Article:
Latest Gene duplication Stories
Today the Rett Syndrome Research Trust (RSRT) announced research investments of $5.8 million awarded in 2014.
The robust defenses that yeast cells have evolved to protect themselves from environmental threats hold lessons that can be used to design computer networks and analyze how secure they are, say computer scientists at Carnegie Mellon University.
Take a muscle cell, modify it over millions of years, and you end up with an exciting and literally shocking evolutionary result: the electric fish.
Despite the identification of gene mutations in methyl CpG binding protein 2 (MECP2) being linked to Rett syndrome (RS), research has been hindered by the lack of commercially available reference materials.
Continuing to expand the depth and breadth of high-impact research, the Rett Syndrome Research Trust (RSRT) awarded a record $7.2 million to new scientific explorations in 2013.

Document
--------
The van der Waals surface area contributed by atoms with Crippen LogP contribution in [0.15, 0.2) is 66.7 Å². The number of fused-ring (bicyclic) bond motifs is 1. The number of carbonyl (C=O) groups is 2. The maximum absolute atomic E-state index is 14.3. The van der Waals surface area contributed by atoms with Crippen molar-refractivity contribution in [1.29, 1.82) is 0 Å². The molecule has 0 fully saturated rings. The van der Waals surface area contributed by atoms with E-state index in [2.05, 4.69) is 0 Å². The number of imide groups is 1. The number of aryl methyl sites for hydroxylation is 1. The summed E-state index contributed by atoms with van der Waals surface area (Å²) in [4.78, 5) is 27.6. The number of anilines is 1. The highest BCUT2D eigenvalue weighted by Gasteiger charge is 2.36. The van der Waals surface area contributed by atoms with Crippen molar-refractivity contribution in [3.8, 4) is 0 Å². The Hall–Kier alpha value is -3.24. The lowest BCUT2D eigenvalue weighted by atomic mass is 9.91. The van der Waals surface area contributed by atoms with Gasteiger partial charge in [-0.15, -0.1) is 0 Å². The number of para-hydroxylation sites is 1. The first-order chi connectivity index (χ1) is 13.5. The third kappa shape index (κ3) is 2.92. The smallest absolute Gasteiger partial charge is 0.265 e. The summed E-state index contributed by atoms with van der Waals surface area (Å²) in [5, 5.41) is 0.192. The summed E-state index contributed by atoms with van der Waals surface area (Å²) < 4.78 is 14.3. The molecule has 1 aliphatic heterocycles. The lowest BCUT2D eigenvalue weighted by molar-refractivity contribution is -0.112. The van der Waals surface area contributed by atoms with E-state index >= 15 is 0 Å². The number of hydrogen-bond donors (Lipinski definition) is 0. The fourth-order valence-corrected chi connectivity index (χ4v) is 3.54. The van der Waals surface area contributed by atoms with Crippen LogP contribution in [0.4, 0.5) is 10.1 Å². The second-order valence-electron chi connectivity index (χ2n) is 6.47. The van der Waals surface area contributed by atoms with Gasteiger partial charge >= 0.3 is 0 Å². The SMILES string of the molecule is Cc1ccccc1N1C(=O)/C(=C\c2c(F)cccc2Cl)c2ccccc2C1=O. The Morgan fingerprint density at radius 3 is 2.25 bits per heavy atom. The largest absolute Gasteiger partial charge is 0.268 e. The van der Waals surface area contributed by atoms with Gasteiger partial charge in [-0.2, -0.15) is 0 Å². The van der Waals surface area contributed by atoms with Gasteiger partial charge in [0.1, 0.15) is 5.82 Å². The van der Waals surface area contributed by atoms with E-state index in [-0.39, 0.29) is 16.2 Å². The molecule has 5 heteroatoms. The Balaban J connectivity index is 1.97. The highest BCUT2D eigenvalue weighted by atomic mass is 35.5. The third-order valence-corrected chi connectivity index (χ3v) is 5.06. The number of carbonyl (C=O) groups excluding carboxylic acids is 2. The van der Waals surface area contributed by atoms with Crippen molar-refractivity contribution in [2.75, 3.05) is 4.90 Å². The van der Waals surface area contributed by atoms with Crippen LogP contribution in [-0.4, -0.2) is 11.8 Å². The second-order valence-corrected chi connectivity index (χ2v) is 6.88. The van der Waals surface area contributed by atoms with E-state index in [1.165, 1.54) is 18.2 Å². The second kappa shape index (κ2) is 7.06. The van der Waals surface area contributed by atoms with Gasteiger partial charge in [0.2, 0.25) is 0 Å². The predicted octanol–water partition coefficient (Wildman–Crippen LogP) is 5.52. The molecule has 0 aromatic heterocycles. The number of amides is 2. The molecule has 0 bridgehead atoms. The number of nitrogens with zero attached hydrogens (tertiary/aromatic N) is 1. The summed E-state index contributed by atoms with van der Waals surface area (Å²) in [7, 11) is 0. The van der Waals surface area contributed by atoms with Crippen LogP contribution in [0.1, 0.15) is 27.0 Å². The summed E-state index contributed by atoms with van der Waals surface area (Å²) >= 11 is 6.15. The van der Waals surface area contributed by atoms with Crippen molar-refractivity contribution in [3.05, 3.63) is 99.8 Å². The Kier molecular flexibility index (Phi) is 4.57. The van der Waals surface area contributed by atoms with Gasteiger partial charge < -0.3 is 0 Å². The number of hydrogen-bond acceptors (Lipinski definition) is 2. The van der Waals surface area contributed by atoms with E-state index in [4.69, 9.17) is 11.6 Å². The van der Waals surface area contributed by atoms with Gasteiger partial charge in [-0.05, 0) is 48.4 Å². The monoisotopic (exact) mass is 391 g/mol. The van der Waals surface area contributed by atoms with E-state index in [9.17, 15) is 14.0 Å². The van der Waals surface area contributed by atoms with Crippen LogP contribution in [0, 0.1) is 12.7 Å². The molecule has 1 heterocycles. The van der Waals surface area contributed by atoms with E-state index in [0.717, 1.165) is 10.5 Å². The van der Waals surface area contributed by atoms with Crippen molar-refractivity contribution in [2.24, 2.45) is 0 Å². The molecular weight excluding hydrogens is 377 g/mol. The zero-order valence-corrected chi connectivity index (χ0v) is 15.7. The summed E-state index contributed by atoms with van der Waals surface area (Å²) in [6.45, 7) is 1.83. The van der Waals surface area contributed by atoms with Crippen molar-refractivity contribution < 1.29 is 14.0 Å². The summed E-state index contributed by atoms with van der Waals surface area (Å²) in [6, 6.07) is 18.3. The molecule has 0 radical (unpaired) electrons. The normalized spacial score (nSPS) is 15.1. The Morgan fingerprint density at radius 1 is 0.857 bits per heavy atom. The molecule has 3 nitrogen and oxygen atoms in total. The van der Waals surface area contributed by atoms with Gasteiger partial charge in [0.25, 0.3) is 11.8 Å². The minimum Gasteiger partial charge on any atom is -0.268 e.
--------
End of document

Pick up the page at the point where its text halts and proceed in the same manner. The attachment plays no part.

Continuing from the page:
A team of researchers at Cold Spring Harbor Laboratory (CSHL) has identified a leukemia-specific stretch of DNA called an enhancer element that enables cancerous blood cells to proliferate in Acute Myeloid Leukemia (AML), a devastating cancer that is incurable in 70% of patients.
Sometimes, when the DNA in a cell is copied during cell division, there is a mistake.
The study reveals how a genetic duplication that occurred millions of years ago encouraged the evolution of the ASF1b gene, involved in cancer development
The Rett Syndrome Research Trust (RSRT) affirmed its mission to drive innovative science by awarding $4.2 million in 2012.
- Withering but not falling off, as a blossom that persists on a twig after flowering.